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A Dictionary of Greek and Roman biography and mythology (ed. William Smith) 6 6 Browse Search
Herodotus, The Histories (ed. A. D. Godley) 2 2 Browse Search
Pliny the Elder, The Natural History (ed. John Bostock, M.D., F.R.S., H.T. Riley, Esq., B.A.) 1 1 Browse Search
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Browsing named entities in A Dictionary of Greek and Roman biography and mythology (ed. William Smith). You can also browse the collection for 606 BC or search for 606 BC in all documents.

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A Dictionary of Greek and Roman biography and mythology (ed. William Smith), Alcaeus of MYTILENE (search)
bos, and who fell in the conflict. (D. L. 1.74, 79; Strab. xiii. p.617; Suidas, s. v. *Ki/kis and *Pi/ttakos; Etymol. M. p. 513, s. v. *Ki/qaros, instead of *Ki/kis; Clinton, Fasti, i. p. 216.) Alcaeus does not appear to have taken part with his brothers on this occasion : on the contrary, he speaks of Melanchrus in terms of high praise. (Fr. 7, p. 426, Blomfield.) Alcaeus is mentioned in connexion with the war in Troas, between the Athenians and Mytilenaeans for the possession of Sigeum. (B. C. 606.) Though Pittacus, who commanded the army of Mytilene, slew with his own hand the leader of the Athenians, Phrynon, an Olympic victor, the Mytilenaeans were defeated, and Alcaeus incurred the disgrace of leaving his arms behind on the field of battle; these arms were hung up as a trophy by the Athenians in the temple of Pallas at Sigeum. (Hdt. 5.95; Plut. de Herod. Malig. s. 15, p. 858; Strab. xiii. pp. 599, 600; Euseb. Chron. Olym. 43.3; Clinton, Fasti, i. p. 219.) His sending home the ne
place lay far out of the line of his progress (See Ewing in the Classical Museum, vol. ii. p. 93, &c.) But the objection vanishes if we suppose it to have been taken by one of his generals immediately after the battle with Josiah, or afterwards by himself on his triumphant return homeward from the Euphrates, when we know that he deposed Jehoahaz and placed Eliakim (Jehoiakim) on the throne of Judah, as the tributary vassal of Egypt, B. C. 610. In the fourth year of the reign of Jehoiakim, B. C. 606, Nebuchadnezzar attacked Carchemish, defeated Necho, who had marched thither to meet him, and, advancing onward with uninterrupted success, reduced to subjection all the country between "the river of Egypt" and the Euphrates. He would appear also to have invaded Egypt itself. From this period certainly Necho made no effort to recover what he had lost, if we except a preparation for war with Babylon (B. C. 603, the third year of Jehoiachim), which was soon abandoned in fear. In B. C. 601, N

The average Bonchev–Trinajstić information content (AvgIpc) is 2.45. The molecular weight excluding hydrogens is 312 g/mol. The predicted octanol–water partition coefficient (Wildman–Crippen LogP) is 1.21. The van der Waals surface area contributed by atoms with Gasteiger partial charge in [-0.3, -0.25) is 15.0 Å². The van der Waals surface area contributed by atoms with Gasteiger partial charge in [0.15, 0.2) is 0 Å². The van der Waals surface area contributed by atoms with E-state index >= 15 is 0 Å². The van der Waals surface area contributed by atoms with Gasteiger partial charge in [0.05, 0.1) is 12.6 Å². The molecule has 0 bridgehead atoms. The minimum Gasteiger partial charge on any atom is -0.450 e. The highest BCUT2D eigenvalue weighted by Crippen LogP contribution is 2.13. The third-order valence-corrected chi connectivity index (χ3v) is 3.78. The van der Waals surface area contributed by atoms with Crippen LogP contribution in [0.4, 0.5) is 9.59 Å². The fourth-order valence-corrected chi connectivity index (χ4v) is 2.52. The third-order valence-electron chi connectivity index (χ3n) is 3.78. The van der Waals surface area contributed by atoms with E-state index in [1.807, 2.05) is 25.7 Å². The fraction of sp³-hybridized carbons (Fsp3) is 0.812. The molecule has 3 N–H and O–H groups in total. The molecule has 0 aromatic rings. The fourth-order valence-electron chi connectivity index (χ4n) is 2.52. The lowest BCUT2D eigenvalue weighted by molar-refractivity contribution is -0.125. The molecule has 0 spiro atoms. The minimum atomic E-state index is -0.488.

ioned by Herodotus, who ascribes to her many important works at Babylon and its vicinity. According to his account she changed the course of the river above Babylon, built up with bricks the sides of the river at the city, and also threw a bridge across the river. He also relates that she was buried above one of the city gates, and that her tomb was opened by Dareius. (Hdt. 1.185-189.) Who this Nitocris was has occasioned great dispute among modern writers, and is as uncertain as almost all other points connected with the early history of the East. Since Herodotus (1.185) speaks of her as queen, shortly after the capture of Ninus or Nineveh by the Medes, which is placed in B. C. 606, it is supposed by most modern writers that she was the wife of Nebuchadnezzar, who began to reign in B. C. 604, and the mother or grandmother of Labynetus or Belshazzar, the last king of Babylon. See Clinton, F. H. vol. i. p. 278, note f, who brings forward some other arguments in support of this opinion.